Our Four Horsemen aren’t the only powerful predictors we found. Positive interactions count, too, especially during conflict. When discussing a problem, if partners express understanding and empathy or smile or make a small repair or say something funny, their relationships are likely to succeed. Relationships fare much better when their ratio of positive to negative interactions during conflict is at least 5 to 1; that is, their positive interactions outnumber their negative interactions by 5 to 1. Relationships destined to fail have an average ratio of 0.8 to 1, or around one positive interaction for every negative one. During nonconflict times, the ratio that predicts success is much higher, around 20 to 1. Clearly relationships need rich bank accounts of positive interaction to survive and thrive. During conflict, husbands and wives each have important roles to play for their relationships to do well. Wives who raise their complaints gently without blame and criticism tend to have sunnier futures, while husbands who accept influence from their wives benefit, too. The Los Angeles Times coined this finding for husbands the “Yes, dear” phenomenon.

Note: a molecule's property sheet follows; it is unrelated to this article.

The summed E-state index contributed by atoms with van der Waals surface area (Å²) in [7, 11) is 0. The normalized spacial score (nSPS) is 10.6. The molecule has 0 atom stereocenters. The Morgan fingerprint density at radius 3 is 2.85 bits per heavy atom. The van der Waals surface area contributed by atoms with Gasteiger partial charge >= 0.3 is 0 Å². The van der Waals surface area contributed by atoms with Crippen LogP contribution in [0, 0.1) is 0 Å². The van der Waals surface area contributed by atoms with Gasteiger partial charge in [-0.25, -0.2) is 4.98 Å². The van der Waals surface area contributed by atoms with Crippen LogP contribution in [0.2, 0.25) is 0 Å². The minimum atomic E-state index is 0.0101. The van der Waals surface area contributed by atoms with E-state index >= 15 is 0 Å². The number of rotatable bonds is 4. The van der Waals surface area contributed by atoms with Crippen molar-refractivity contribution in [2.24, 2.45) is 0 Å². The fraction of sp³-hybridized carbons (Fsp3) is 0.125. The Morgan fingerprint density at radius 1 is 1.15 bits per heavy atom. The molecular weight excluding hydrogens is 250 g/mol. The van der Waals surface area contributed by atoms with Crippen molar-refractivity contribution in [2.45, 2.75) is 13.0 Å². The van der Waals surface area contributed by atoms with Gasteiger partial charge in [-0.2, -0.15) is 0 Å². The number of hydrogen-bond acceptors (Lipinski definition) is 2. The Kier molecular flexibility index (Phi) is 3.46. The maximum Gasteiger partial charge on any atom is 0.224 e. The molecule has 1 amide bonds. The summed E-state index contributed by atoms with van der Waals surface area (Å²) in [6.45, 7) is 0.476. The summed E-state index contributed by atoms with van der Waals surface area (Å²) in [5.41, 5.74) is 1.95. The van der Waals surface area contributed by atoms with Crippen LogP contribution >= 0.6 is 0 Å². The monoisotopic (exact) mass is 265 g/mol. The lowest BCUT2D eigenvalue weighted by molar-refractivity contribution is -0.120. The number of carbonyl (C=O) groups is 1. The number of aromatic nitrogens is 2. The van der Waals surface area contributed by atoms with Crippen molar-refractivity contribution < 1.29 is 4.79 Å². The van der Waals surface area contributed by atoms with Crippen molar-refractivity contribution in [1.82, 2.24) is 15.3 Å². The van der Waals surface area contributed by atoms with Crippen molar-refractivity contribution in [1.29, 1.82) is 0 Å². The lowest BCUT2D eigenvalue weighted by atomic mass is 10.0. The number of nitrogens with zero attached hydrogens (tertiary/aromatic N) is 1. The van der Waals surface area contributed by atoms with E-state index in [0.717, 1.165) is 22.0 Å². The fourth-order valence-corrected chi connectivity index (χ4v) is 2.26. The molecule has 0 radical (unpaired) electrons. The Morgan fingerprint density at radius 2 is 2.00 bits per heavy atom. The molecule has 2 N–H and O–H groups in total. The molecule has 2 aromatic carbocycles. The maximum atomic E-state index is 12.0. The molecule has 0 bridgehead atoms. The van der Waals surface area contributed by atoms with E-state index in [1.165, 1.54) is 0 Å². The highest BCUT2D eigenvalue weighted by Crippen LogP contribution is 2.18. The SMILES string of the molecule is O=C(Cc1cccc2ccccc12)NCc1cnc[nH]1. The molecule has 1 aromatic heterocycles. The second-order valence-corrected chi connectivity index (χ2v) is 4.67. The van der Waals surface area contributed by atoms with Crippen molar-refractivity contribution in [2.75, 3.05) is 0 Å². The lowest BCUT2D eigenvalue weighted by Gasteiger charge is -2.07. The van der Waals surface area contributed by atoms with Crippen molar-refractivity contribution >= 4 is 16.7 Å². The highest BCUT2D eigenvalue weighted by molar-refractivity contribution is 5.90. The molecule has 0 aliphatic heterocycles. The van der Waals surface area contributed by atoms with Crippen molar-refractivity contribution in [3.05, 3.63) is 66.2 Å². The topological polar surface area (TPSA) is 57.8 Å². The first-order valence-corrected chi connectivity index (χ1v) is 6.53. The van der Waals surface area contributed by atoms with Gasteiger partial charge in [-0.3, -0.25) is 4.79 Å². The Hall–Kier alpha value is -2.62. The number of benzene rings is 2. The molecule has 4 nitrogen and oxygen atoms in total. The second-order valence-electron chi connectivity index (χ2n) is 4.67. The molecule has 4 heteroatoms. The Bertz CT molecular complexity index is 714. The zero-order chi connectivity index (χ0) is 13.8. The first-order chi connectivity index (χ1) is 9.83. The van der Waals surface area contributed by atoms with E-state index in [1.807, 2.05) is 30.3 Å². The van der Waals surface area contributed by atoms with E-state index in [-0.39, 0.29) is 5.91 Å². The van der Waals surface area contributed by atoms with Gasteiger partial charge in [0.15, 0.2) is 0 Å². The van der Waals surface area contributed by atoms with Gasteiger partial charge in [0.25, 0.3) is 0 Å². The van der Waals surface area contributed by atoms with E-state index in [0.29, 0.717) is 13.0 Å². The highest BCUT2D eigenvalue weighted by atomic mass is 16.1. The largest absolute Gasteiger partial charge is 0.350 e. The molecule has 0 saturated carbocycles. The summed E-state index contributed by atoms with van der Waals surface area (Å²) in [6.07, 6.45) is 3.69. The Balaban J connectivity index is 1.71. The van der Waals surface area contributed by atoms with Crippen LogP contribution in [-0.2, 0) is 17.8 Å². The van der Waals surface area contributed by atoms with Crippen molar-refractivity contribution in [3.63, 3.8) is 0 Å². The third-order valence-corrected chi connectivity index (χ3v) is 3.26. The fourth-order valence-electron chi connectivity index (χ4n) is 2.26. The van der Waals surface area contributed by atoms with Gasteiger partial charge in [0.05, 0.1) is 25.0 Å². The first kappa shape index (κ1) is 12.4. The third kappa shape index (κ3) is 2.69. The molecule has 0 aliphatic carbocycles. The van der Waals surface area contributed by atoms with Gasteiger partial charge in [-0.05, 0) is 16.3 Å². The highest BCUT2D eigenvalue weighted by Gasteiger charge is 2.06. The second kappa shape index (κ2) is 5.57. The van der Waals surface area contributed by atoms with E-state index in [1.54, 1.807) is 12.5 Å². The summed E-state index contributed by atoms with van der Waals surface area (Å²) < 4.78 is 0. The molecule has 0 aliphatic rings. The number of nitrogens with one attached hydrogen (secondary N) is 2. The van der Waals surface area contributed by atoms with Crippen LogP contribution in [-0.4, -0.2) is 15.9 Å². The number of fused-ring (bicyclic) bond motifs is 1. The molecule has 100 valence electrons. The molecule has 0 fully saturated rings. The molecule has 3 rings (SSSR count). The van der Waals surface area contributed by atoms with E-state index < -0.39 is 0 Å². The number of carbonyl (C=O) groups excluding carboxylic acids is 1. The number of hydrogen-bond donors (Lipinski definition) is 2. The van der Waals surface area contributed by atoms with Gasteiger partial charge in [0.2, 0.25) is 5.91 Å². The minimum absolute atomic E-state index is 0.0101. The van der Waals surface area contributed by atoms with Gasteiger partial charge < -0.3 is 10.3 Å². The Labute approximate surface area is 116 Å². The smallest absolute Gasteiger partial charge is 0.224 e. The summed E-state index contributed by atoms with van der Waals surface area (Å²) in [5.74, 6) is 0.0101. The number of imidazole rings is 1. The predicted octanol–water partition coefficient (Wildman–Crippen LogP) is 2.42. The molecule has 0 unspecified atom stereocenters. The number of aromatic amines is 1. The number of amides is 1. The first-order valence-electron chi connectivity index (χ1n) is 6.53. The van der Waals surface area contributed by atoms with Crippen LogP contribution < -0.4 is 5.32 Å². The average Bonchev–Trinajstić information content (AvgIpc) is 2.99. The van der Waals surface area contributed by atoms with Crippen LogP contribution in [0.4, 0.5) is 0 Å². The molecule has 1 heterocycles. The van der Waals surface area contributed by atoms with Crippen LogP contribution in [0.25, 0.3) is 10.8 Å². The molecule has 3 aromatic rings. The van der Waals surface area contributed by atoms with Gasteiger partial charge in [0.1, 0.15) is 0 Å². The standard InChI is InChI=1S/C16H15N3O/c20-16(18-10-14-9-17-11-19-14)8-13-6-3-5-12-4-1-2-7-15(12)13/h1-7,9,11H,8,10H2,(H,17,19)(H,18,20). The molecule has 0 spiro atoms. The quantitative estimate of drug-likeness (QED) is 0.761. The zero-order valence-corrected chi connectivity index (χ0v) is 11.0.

As they collected data over longer time spans, John and Levenson also found another pattern that predicted divorce. There was a group of couples who didn’t have the Four Horsemen during conflict. Instead, they showed an emotional disengagement, a lack of responsiveness, and low levels of positive emotions during conflict. Couples who were emotionally disengaged divorced an average of 16.2 years after the wedding.